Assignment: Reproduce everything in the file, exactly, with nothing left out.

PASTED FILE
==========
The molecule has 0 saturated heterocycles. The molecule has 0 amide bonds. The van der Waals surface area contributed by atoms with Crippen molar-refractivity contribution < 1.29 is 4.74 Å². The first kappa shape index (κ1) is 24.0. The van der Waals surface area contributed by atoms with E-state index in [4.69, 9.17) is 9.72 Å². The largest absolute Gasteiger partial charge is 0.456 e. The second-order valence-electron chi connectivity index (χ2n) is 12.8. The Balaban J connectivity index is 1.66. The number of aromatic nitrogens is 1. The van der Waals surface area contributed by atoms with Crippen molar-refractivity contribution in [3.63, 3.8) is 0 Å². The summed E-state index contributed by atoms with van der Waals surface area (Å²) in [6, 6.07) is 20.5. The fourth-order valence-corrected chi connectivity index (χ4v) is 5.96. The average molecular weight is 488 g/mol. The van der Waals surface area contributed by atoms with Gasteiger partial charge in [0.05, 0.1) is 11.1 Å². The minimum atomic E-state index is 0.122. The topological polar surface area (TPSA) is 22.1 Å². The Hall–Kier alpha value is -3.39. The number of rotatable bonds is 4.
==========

The molecule has 0 saturated heterocycles. The molecule has 0 amide bonds. The van der Waals surface area contributed by atoms with Crippen molar-refractivity contribution < 1.29 is 4.74 Å². The first kappa shape index (κ1) is 24.0. The van der Waals surface area contributed by atoms with E-state index in [4.69, 9.17) is 9.72 Å². The largest absolute Gasteiger partial charge is 0.456 e. The second-order valence-electron chi connectivity index (χ2n) is 12.8. The Balaban J connectivity index is 1.66. The number of aromatic nitrogens is 1. The van der Waals surface area contributed by atoms with Crippen molar-refractivity contribution in [3.63, 3.8) is 0 Å². The summed E-state index contributed by atoms with van der Waals surface area (Å²) in [6, 6.07) is 20.5. The fourth-order valence-corrected chi connectivity index (χ4v) is 5.96. The average molecular weight is 488 g/mol. The van der Waals surface area contributed by atoms with Gasteiger partial charge in [0.05, 0.1) is 11.1 Å². The minimum atomic E-state index is 0.122. The topological polar surface area (TPSA) is 22.1 Å². The Hall–Kier alpha value is -3.39. The number of rotatable bonds is 4.